11. I saw the movie about 12 hours ago, and after getting a good sleep and rethinking things, here is my comment on the score in the film. It ranks seventh among the seven Star Wars scores. There is no main theme that instantly gives you the chills that we got from the other six films, and that saddened me. Once the film was done, I might have thought the score had been written in the vein of "Chamber of Secrets," in that Williams wrote general themes and someone else filled in gaps with musical noise. Seeing JW get sole composing credit was kind of shocking to me, unless that was conractually required. As for the movie itself, it had great energy. The new actors were great. I liked the plot, even if it seemed a bit familiar as it went along. The ending needed more of a punch to get us pumped for the next film. I know every final scene in the SW films is dialogue-free, but I wanted "you-know-who" to say SOMETHING!
  12. That was awesome! Loved the Williams button at the end of the piece! I think the cannons referred to in the press release were in the video played during the bridge. There certainly weren't any cannons fired on the National Mall. I am very glad to see how young and lively he looks at 82.
  13. I was going to write something very similar, so I'll just copy it. A very happy 82nd to you, Maestro. Your music inspired me to learn to play piano and see movies in an entirely new way.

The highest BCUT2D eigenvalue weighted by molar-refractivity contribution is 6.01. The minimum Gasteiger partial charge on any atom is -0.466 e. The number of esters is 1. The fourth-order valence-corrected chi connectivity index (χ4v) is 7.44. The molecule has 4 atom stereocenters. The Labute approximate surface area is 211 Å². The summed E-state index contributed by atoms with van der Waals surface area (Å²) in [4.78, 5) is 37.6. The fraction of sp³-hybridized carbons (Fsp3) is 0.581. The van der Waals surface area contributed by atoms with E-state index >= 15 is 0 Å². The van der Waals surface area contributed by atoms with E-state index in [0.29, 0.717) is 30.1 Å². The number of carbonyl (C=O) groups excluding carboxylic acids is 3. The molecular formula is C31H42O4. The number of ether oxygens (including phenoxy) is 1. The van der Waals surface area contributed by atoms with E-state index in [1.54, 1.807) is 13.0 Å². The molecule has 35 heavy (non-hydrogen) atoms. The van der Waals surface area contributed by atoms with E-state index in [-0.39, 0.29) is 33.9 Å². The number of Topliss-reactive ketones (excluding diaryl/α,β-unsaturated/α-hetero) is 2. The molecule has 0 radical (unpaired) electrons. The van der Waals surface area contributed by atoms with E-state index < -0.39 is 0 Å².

14. I was so busy with my annual John Williams Film Festival that I forgot to get online and wish him a happy birthday! Usually, the film festival consists of the original Star Wars trilogy, Fiddler on the Roof, Jaws, ET and Schindler's List (i.e. his Oscar-winning scores plus Empire and Jedi), but this year I mixed it up. I watched the trilogy, ET, Jaws, Sorcerer's Stone and Azkaban. And then when I thought I was done with the film festival, I discovered How To Steal a Million on Netflix. Fun movie, and amazing to hear the very early work of "Johnny Williams." You don't get a feeling that this man will become the John Williams, but everyone has to start somewhere!
  15. Marvin Hamlisch was nominated in 1977 for his score to "The Spy Who Loved Me." I've never been a big Bond fan, but I suppose I'll have to see "Skyfall" to hear the score ... and to see that sexually ambiguous scene between Javier Bardem and Daniel Craig.
  16. Damn. As always, I'm a little late to the party. Nothing to see here.
  17. "Lincoln" is a shoo-in for a nomination. Though the score is likely the most subdued of any film in the Spielberg-Williams canon, it's going to be on the list of categories people check off for a nomination for the film. That said, the score in "Lincoln" is very much like the score for "Saving Private Ryan," and we all know what happened at the Oscars for Best Score that year. I wouldn't say the short amount of music in the film hurts Williams' chances, since "Brokeback Mountain" won for just as much music. But there are indeed more complex and interesting scores this year that enhance their films in better ways than Williams did with "Lincoln." I was very impressed with the scores for "Life of Pi" and "The Impossible," and we know how much the Academy likes awarding Score Oscars to people with non-Anglo names. I also think Patrick Doyle could get in there for "Brave." It's a nice Disney score with the usual ethnic instrumentation that makes the score stand out to voters, especially those that will be nominating the scores. If WIlliams wins for "Lincoln," it will be because the voters overwhelmingly liked everything about the film more than any other in 2012. That has happened before, and could help Williams this year.